equation

[ih-kwey-zhuhn, -shuhn]
noun
1.
the act of equating or making equal; equalization: the symbolic equation of darkness with death.
2.
equally balanced state; equilibrium.
3.
Mathematics. an expression or a proposition, often algebraic, asserting the equality of two quantities.
4.
Also called chemical equation. Chemistry. a symbolic representation showing the kind and amount of the starting materials and products of a reaction.

Origin:
1350–1400; Middle English < Latin aequātiōn- (stem of aequātiō) an equalizing. See equate, -ion

nonequation, noun
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World English Dictionary
equation (ɪˈkweɪʒən, -ʃən)
 
n
1.  a mathematical statement that two expressions are equal: it is either an identity in which the variables can assume any value, or a conditional equation in which the variables have only certain values (roots)
2.  the act of regarding as equal; equating
3.  the act of making equal or balanced; equalization
4.  a situation, esp one regarded as having a number of conflicting elements: what you want doesn't come into the equation
5.  the state of being equal, equivalent, or equally balanced
6.  a situation or problem in which a number of factors need to be considered
7.  See chemical equation
8.  astronomy See personal equation
 
e'quational
 
adj
 
e'quationally
 
adv

Collins English Dictionary - Complete & Unabridged 10th Edition
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Etymonline
Word Origin & History

equation
late 14c., a term in astrology; meaning action of making equal is from 1650s; mathematical sense is from 1560s, on notion of equalizing the expressions; from L. aequationem, from aequare (see equal). Chemistry sense is from 1807.
Online Etymology Dictionary, © 2010 Douglas Harper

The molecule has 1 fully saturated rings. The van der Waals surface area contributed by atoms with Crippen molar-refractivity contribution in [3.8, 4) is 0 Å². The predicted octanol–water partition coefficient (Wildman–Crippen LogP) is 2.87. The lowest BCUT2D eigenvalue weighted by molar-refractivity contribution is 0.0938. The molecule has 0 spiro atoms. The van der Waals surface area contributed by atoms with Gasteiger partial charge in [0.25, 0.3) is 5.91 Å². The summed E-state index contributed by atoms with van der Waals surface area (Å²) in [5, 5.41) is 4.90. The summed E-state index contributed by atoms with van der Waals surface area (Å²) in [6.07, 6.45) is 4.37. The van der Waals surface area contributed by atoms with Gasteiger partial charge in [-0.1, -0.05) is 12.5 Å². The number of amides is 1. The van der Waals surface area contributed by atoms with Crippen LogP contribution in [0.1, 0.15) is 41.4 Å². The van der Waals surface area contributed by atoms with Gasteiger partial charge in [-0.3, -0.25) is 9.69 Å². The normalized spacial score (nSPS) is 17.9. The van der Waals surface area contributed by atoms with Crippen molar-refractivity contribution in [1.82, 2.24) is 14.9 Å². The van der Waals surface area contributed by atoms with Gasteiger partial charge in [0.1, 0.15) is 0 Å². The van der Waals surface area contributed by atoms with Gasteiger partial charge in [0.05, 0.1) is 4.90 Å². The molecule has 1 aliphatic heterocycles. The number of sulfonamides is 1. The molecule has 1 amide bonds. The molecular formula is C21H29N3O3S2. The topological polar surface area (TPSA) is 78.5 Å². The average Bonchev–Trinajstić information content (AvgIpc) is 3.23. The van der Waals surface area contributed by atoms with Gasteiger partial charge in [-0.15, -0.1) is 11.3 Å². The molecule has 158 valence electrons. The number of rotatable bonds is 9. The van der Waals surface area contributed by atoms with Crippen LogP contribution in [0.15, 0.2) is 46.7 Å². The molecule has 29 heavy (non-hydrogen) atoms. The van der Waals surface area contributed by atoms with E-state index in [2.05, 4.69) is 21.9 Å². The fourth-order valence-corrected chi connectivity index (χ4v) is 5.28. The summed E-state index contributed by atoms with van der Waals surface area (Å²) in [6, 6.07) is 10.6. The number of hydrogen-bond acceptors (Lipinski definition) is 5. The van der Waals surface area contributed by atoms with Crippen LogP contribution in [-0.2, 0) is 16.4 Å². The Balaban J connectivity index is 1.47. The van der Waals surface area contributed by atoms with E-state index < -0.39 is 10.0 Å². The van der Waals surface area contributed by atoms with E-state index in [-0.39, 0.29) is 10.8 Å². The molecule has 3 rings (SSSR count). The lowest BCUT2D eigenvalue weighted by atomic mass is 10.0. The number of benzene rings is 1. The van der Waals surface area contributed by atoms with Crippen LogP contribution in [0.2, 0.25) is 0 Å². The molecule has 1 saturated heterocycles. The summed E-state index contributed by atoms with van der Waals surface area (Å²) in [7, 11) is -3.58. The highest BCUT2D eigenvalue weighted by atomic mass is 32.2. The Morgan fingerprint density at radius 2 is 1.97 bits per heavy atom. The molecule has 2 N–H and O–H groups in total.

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American Heritage
Medical Dictionary

equation e·qua·tion (ĭ-kwā'zhən, -shən)
n.

  1. A statement asserting the equality of two mathematical expressions, usually written as a linear array of symbols that are separated into left and right sides and are joined by an equal sign.

  2. A representation of a chemical reaction, usually written as a linear array in which the symbols and quantities of the reactants are separated from those of the products by an equal sign, an arrow, or a set of opposing arrows.

The American Heritage® Stedman's Medical Dictionary
Copyright © 2002, 2001, 1995 by Houghton Mifflin Company. Published by Houghton Mifflin Company.
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American Heritage
Science Dictionary
equation   (ĭ-kwā'zhən)  Pronunciation Key 
  1. Mathematics A written statement indicating the equality of two expressions. It consists of a sequence of symbols that is split into left and right sides joined by an equal sign. For example, 2 + 3 + 5 = 10 is an equation.

  2. Chemistry A written representation of a chemical reaction, in which the symbols and amounts of the reactants are separated from those of the products by an equal sign, arrow, or a set of opposing arrows. For example, Ca(OH)2 + H2SO4 = CaSO4 + 2H2O, is an equation.


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Copyright © 2002. Published by Houghton Mifflin. All rights reserved.
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American Heritage
Cultural Dictionary

equation definition


An expression of equality between two formulas in mathematics. The two formulas are written with an equal sign between them: 2 + 2 = 4 is an equation, as is E = mc2.

The American Heritage® New Dictionary of Cultural Literacy, Third Edition
Copyright © 2005 by Houghton Mifflin Company.
Published by Houghton Mifflin Company. All rights reserved.
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Example sentences
Italian mathematicians engaged in bitter feuds, challenging each other to solve
  ever more complicated equations.
And the local people are certainly left out of the equation.
In 1930, they created the concept to balance an equation that was not adding up.
That equation is patently incorrect.
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